A decade ago parenting programs were not in fashion. It was commonplace to talk about the effects of family breakdown or the problems of single mothers, but relatively few people were paying much serious attention to what parents did or to how parenting behaviors could be changed with children’s health and development in mind. Not so today: many jurisdictions are awash with programs, most of them of doubtful value.
The Incredible Years is a case apart. It was developed by Carolyn Webster-Stratton twenty years before most of today’s plethora of programs were dreamed up, and it is now among the most successful and widely applied in the world.
The Incredible Years is often represented as a construction of eight building blocks. At the base are five modules designed for children at successive stages of development, infancy, preschool, early years and the first years of formal education. At the next level are two more that involve children directly and seek to improve their social, emotional and cognitive competencies. The eighth block is focused on teachers, providing skills to manage difficult behavior and a curriculum that encourages emotional self-regulation.
The catalyst for this weeks series of articles on The Incredible Years is a conference today in Dublin when the Minister for Children, Barry Andrews TD, launches the implementation and rigorous evaluation of Carolyn Webster-Stratton’s program in the Republic of Ireland as part of a broader commitment to prevention and early intervention. The initiative is being led by Margaret Maher, Director of a new NGO called Archways that has been set up to shelter The Incredible Years in Ireland.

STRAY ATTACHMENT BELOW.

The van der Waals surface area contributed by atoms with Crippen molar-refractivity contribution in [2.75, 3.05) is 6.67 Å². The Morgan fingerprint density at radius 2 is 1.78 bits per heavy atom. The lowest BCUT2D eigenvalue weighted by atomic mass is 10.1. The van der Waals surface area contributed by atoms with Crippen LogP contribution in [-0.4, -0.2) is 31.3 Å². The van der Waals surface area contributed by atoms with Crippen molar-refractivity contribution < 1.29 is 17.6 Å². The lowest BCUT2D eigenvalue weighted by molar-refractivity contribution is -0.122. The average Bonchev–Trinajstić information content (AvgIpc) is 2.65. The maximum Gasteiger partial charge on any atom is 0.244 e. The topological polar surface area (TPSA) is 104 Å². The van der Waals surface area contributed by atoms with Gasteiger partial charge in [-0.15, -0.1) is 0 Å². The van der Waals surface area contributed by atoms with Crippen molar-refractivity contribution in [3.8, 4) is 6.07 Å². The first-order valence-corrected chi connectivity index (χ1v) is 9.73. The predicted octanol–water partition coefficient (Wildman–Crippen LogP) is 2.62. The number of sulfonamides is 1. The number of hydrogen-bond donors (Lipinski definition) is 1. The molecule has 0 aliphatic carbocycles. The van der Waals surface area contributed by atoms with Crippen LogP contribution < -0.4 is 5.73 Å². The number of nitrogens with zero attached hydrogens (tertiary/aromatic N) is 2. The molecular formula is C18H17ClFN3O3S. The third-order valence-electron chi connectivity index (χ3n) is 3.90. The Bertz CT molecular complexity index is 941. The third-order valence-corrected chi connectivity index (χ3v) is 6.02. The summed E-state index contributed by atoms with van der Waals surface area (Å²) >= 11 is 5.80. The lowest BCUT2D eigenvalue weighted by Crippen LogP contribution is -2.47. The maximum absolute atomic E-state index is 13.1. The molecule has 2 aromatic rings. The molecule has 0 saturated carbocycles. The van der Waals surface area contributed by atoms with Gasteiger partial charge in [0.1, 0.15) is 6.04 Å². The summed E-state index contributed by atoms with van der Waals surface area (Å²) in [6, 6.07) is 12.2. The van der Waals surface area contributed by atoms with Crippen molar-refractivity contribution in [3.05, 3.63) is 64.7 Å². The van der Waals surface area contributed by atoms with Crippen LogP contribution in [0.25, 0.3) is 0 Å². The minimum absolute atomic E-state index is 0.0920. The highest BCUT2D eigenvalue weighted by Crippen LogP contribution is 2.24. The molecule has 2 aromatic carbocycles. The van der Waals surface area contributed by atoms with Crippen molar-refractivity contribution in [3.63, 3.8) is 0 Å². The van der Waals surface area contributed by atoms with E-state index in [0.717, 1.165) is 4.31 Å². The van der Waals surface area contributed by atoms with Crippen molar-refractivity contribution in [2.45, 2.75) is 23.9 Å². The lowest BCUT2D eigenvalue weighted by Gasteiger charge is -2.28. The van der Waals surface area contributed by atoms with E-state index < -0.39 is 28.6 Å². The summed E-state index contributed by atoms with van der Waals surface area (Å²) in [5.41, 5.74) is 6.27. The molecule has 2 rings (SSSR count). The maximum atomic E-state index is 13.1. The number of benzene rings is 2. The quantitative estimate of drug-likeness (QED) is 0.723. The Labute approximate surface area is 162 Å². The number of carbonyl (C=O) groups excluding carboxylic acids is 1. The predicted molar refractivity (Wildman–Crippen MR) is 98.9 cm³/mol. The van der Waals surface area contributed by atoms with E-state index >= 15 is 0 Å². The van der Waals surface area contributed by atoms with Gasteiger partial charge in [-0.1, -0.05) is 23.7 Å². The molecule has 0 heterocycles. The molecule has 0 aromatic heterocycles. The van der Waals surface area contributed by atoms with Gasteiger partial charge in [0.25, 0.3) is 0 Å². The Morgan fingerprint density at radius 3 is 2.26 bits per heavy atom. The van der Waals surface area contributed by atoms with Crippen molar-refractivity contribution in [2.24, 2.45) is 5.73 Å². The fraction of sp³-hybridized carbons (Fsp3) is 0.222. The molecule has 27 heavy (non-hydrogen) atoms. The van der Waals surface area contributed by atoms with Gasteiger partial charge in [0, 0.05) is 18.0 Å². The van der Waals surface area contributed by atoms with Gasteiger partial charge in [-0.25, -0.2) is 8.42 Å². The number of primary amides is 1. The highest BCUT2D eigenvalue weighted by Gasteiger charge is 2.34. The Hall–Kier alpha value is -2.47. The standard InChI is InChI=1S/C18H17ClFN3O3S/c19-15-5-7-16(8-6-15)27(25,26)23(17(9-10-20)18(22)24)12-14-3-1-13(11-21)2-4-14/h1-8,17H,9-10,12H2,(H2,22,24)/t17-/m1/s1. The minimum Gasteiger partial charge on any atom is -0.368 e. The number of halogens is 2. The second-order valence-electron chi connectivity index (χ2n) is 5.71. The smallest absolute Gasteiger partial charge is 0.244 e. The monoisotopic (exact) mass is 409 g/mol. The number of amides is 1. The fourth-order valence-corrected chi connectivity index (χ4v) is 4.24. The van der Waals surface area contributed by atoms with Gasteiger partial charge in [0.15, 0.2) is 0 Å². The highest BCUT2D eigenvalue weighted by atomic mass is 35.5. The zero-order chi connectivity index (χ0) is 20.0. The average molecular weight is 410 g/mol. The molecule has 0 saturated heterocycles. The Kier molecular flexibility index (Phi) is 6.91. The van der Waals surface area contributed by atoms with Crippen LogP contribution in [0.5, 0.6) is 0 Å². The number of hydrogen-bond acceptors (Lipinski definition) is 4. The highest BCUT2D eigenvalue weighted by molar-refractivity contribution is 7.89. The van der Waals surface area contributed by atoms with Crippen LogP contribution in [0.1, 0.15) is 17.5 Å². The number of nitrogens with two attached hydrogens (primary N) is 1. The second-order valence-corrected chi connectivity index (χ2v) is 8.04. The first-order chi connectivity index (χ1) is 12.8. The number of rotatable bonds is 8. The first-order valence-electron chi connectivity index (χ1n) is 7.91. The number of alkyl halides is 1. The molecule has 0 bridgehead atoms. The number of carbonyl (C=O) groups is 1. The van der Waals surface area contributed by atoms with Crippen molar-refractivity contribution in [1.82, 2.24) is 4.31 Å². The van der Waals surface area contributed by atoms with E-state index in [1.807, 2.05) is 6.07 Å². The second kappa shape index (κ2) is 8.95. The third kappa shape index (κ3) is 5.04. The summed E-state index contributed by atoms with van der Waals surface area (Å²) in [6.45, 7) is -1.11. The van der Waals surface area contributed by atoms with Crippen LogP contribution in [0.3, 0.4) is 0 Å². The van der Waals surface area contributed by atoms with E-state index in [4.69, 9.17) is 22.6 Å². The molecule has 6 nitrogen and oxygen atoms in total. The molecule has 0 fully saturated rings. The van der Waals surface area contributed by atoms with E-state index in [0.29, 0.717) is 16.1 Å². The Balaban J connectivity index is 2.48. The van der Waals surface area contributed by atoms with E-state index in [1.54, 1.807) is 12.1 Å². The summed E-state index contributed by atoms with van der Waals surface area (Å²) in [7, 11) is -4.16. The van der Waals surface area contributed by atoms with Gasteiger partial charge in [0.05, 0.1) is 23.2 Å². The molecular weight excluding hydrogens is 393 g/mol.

Keynote speaker Judy Hutchings almost single-handedly showed the UK Government how its flagship prevention program Sure Start, floundering elsewhere, could be made successful. She put The Incredible Years, already a proven model, at the heart of Sure Start in Wales. She then led an experimental evaluation that demonstrated impact on children’s health and development.
After covering her contribution tomorrow, on Wednesday we profile the program’s originator Carolyn Webster-Stratton. On Thursday we turn to an experiment led by Stephen Scott, Director of Research at the new National Academy for Parenting Practitioners in London. Before spearheading this new initiative Scott led an experimental evaluation of The Incredible Years in four London mental health services. He found it had clear benefits and that it cost no more than conventional and unproven interventions to run.
The week is rounded off by a conversation between Carolyn Webster-Stratton and Judy Hutchings about the future of The Incredible Years in particular and parenting programs in general. Huge steps forward have been made in the last few years but they have depended on the guile, determination and rigor of pioneers in the handful of countries that take prevention seriously.
The challenge moving forward is twofold. For all the success of The Incredible Years and the only other proven parenting model, Triple-P, most policy makers and practitioners have yet to get to base camp when thinking about improving parenting.
At the the bottom of the mountain is a stony cutter of parenting interventions, all of them unproven. Some are stray fragments The Incredible Years and Triple-P thrown together. In the worst cases they owe nothing at all to the years of work of Webster-Stratton or pioneers in the field such as Albert Bandura and Jerry Patterson.
Base camp is the place for the rigorous implementation and evaluation of proven models like The Incredible Years and Triple-P. It should be possible to share ideas here and openly disseminate the results.
Further up the mountain there is much uncharted territory. How do we make parenting programs as routinely valuable and unobtrusive as ante natal services? How do we help parents encourage desirable behavior while responding sensitively to their children’s needs? Such is the focus of all the stories in Prevention Action this week.